Quin Snyder speaks during a press conference at the Zions Bank Basketball Campus in Salt Lake City on Monday, May 9, 2022. Snyder stepped down as head coach of the Jazz on Sunday. (Mengshin Lin, Deseret News )
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SALT LAKE CITY — Quin Snyder is stepping down as head coach of the Utah Jazz, the team announced Sunday, ending his eight-season run with the team.
Snyder inherited a team that had finished last in the Western Conference and turned it into a perennial playoff contender. Utah made the playoffs in Snyder’s final six seasons at the helm.
The Jazz, though, never made it past the second round under Snyder. Still, this wasn’t a firing and Snyder wasn’t pushed out; this was the coach’s choice. He was under contract for next season and held an option for 2023-24, and the Jazz hoped he’d sign on for longer. But contract extension talks with ownership and management eventually fizzled out and Snyder decided to end his tenure with the team.
“Quin Snyder has embodied what Jazz basketball is for the last eight years,” said Jazz owner Ryan Smith in a statement. “The tireless work ethic and attention to detail Quin displayed each day is a testament to the professional he is. I have nothing but admiration for Quin and respect his decision. On behalf of Ashley and I along with our ownership group and our entire organization, we thank Quin and Amy from the bottom of our hearts for all of their contributions to the state of Utah and the Jazz and wish them nothing but the best.”
Snyder said in a statement that there was no “philosophical differences” that led to his decision, just that he felt the organization needed a “new voice to continue to evolve.”
“After eight years, I just feel it is time to move onward,” he said. “I needed to take time to detach after the season and make sure this was the right decision.”
Snyder said he was appreciative of the time and discussions that Smith and team executives Danny Ainge and Justin Zanik provided since the season ended, but he admitted: “I just know it is time.”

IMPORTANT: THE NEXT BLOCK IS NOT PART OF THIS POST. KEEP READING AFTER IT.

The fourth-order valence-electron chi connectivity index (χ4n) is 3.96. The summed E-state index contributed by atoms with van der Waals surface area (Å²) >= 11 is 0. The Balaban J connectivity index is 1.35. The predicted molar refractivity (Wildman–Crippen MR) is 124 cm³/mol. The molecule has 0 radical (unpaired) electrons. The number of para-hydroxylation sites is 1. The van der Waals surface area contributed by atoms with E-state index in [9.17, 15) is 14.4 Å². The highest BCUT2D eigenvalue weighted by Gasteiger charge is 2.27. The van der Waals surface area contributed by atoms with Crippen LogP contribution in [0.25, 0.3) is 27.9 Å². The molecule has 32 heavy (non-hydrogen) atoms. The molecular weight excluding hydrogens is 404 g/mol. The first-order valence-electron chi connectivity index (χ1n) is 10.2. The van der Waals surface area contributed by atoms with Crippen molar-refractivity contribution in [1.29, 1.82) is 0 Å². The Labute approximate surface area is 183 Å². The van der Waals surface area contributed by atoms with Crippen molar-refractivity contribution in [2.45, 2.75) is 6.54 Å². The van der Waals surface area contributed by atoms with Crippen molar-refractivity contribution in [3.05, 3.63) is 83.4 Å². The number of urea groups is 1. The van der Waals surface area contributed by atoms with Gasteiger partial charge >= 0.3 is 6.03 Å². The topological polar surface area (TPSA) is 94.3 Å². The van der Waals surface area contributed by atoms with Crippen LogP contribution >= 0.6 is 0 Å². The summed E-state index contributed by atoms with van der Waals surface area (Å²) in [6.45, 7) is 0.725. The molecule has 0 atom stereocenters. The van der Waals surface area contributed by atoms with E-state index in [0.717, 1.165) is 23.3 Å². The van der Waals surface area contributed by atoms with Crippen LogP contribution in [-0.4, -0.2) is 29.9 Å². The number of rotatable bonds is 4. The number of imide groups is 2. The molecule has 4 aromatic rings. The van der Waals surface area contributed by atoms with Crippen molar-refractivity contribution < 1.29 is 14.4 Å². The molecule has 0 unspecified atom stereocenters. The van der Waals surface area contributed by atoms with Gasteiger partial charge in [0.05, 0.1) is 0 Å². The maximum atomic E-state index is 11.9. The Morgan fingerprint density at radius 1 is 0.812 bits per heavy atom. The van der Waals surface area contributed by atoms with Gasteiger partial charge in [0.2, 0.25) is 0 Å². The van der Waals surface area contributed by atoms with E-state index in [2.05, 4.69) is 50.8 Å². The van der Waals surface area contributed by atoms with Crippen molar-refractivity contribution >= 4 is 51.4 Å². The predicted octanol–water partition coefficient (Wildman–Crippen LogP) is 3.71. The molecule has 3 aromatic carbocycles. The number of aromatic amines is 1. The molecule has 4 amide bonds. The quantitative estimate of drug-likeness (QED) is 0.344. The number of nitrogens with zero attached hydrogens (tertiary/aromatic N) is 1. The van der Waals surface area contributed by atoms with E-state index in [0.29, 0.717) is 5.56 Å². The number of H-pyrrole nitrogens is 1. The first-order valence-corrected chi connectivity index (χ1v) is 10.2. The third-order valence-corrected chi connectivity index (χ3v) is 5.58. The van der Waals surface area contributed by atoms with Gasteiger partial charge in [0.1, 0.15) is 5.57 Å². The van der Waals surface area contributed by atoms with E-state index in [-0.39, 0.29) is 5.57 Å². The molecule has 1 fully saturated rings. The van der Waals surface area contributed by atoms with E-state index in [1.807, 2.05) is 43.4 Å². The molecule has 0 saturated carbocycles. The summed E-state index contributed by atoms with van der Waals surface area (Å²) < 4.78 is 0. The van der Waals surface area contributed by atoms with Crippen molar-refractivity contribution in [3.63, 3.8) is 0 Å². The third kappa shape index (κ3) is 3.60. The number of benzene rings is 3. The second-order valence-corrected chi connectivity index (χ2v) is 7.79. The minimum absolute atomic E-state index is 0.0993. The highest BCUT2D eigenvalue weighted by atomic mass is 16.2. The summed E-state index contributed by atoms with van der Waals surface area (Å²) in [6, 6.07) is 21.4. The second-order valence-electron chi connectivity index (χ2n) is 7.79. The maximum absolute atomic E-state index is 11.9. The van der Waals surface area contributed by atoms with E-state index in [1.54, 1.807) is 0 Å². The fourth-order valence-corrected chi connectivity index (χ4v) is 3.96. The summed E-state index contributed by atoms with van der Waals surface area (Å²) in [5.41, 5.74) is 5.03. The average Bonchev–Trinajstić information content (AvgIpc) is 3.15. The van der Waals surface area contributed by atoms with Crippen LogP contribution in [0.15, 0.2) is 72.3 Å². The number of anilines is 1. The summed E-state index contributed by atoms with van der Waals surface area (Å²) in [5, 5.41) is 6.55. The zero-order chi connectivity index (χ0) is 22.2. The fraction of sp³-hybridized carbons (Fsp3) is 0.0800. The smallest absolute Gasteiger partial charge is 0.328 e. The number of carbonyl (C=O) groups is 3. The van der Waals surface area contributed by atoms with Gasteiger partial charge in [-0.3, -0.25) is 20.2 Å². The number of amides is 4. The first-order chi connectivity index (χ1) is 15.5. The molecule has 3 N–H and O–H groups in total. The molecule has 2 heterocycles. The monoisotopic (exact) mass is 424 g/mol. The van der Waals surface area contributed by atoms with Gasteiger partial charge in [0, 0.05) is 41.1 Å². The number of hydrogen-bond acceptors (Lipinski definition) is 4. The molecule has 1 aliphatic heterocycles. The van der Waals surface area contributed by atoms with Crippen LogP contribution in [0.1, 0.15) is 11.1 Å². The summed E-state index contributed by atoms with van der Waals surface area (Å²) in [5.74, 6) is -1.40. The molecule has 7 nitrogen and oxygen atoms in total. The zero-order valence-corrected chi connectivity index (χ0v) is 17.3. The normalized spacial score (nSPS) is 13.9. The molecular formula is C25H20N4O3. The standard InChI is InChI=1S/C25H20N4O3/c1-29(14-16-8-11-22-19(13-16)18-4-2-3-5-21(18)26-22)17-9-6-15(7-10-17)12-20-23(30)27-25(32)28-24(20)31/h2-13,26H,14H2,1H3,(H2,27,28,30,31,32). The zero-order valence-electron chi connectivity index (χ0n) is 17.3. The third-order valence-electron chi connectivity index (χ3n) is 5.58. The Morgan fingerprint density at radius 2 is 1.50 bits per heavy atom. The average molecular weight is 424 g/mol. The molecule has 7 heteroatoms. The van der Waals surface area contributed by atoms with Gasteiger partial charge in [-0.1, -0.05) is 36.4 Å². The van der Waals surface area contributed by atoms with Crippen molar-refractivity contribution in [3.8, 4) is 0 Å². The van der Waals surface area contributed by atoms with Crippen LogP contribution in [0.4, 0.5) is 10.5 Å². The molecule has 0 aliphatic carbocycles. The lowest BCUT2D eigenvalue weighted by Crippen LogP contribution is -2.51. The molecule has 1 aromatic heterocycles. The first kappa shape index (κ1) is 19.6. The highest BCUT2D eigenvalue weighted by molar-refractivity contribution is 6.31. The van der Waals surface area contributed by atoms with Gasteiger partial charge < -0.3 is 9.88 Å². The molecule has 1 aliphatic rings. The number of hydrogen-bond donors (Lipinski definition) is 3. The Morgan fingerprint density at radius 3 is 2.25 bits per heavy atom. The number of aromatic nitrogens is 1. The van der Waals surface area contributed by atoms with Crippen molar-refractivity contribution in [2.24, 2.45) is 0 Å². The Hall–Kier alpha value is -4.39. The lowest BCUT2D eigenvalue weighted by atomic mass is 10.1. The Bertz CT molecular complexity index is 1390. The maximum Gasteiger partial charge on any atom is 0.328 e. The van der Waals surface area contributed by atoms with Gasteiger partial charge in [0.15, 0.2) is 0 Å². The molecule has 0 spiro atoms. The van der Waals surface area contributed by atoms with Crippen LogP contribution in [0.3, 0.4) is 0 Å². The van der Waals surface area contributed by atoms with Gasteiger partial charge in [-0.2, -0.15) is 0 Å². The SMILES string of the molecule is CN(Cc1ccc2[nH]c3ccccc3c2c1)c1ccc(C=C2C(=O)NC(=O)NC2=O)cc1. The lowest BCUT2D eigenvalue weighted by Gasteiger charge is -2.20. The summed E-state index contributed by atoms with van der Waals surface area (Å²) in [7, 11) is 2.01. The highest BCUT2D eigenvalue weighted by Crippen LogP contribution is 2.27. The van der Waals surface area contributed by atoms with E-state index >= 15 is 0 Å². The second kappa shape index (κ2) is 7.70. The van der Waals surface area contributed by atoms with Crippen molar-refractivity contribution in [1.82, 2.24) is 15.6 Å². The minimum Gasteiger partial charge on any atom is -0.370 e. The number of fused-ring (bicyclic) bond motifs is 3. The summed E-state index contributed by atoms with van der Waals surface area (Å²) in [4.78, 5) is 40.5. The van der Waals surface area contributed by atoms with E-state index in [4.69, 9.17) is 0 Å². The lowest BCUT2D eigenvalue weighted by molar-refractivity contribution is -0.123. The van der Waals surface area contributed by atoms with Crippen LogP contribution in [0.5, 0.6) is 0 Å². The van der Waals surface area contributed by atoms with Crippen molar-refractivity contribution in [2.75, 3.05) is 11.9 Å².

“I am forever appreciative of all the players, coaches, partners, and people I have worked with at the Jazz,” he said. “Your sacrifice, your kindness have made this an incredible and special experience. Amy and I are so grateful for our time here as it has been just a tremendous place to raise our family. Thank you to our always supportive and passionate fans. We only want the best for you and to see you raise a championship banner.”
Snyder, who is highly regarded around the league, leaves as the second-winningest coach in franchise history (second to hall-of-famer Jerry Sloan). In his eight seasons, he had an overall record of 372-264, but Snyder’s teams won just three playoff series.
In 2017-18, Snyder was the runner-up in NBA Coach of the Year voting, and he was named Western Conference Coach of the Month four times during his time with the Jazz.
His high point in Utah came during the 2020-21 season when he led the Jazz to the best record in the NBA (52-20) for the first time in franchise history. The team’s performance led to being the head coach of Team LeBron at the 2021 NBA All-Star Game.
That season, though, ended in disappointment. Untimely injuries and a shocking collapse led to the Jazz losing in the second round to a banged-up Los Angeles Clippers team. That loss seemed to hang over the team the entirety of the last season, and Utah never could regain the magic it found in its record-breaking 2020-21 regular season.
Utah struggled to fifth place in the Western Conference standings and then fell to the Dallas Mavericks in the first round, despite Dallas playing without Luka Doncic for the first three games. The early-round loss fueled more rumors that major change was coming.
Starting last March, there had been speculation about Snyder’s status for next season — speculation that Snyder had multiple chances to shoot down but never did. That ultimately made Sunday’s news less of a shock.
“I am incredibly grateful to have spent the last eight years with such a respected and historic organization and in the beautiful, kind, supportive community of Salt Lake City. I could not have asked for better owners in the Miller family and with Ryan and Ashley (Smith),” Snyder said. “They represent the Utah Jazz in every good way and I know the team couldn’t be in better hands with Ryan’s ownership. He is fiercely proud of and committed to doing what is right for the Utah Jazz and bringing a championship to Utah.”
The Jazz will now begin a search for the franchise’s sixth coach since it moved to Utah in 1979. The Jazz join the Charlotte Hornets as the only team without a head coach. The Sacramento Kings (Mike Brown) and Los Angeles Lakers (Devin Ham) have already hired coaches since the season ended.
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